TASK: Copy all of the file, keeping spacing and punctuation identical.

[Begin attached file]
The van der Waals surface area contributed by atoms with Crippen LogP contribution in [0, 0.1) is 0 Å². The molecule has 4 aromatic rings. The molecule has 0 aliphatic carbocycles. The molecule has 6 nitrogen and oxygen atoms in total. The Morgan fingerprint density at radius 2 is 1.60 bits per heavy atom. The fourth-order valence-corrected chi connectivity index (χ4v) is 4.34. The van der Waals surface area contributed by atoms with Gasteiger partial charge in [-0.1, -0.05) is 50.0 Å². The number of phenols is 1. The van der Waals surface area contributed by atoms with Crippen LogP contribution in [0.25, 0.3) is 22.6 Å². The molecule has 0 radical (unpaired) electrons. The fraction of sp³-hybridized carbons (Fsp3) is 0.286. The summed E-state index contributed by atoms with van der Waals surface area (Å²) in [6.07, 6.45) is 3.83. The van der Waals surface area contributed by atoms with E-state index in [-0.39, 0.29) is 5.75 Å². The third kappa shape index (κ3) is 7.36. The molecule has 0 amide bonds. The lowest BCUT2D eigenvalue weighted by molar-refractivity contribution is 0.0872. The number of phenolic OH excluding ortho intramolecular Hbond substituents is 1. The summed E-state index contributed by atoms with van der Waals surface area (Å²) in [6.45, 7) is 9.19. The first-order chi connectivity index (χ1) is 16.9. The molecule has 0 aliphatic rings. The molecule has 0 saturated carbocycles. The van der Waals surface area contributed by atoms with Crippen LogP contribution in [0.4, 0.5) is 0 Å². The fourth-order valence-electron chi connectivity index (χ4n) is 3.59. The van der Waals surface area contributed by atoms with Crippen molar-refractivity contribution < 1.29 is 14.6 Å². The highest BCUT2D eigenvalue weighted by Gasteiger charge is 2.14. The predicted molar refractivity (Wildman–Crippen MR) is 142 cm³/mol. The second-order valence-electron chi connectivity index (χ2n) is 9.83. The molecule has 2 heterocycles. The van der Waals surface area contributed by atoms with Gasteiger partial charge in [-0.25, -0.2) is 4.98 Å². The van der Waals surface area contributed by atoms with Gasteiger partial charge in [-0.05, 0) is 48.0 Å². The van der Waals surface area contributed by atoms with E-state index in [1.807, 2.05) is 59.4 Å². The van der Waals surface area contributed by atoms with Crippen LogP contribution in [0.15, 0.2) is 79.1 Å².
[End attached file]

The van der Waals surface area contributed by atoms with Crippen LogP contribution in [0, 0.1) is 0 Å². The molecule has 4 aromatic rings. The molecule has 0 aliphatic carbocycles. The molecule has 6 nitrogen and oxygen atoms in total. The Morgan fingerprint density at radius 2 is 1.60 bits per heavy atom. The fourth-order valence-corrected chi connectivity index (χ4v) is 4.34. The van der Waals surface area contributed by atoms with Gasteiger partial charge in [-0.1, -0.05) is 50.0 Å². The number of phenols is 1. The van der Waals surface area contributed by atoms with Crippen LogP contribution in [0.25, 0.3) is 22.6 Å². The molecule has 0 radical (unpaired) electrons. The fraction of sp³-hybridized carbons (Fsp3) is 0.286. The summed E-state index contributed by atoms with van der Waals surface area (Å²) in [6.07, 6.45) is 3.83. The van der Waals surface area contributed by atoms with E-state index in [-0.39, 0.29) is 5.75 Å². The third kappa shape index (κ3) is 7.36. The molecule has 0 amide bonds. The lowest BCUT2D eigenvalue weighted by molar-refractivity contribution is 0.0872. The number of phenolic OH excluding ortho intramolecular Hbond substituents is 1. The summed E-state index contributed by atoms with van der Waals surface area (Å²) in [6.45, 7) is 9.19. The first-order chi connectivity index (χ1) is 16.9. The molecule has 0 aliphatic rings. The molecule has 0 saturated carbocycles. The van der Waals surface area contributed by atoms with Crippen LogP contribution in [0.4, 0.5) is 0 Å². The fourth-order valence-electron chi connectivity index (χ4n) is 3.59. The van der Waals surface area contributed by atoms with Crippen molar-refractivity contribution < 1.29 is 14.6 Å². The highest BCUT2D eigenvalue weighted by Gasteiger charge is 2.14. The predicted molar refractivity (Wildman–Crippen MR) is 142 cm³/mol. The second-order valence-electron chi connectivity index (χ2n) is 9.83. The molecule has 2 heterocycles. The van der Waals surface area contributed by atoms with Gasteiger partial charge in [-0.25, -0.2) is 4.98 Å². The van der Waals surface area contributed by atoms with Gasteiger partial charge in [-0.05, 0) is 48.0 Å². The van der Waals surface area contributed by atoms with E-state index in [1.807, 2.05) is 59.4 Å². The van der Waals surface area contributed by atoms with Crippen LogP contribution in [0.15, 0.2) is 79.1 Å².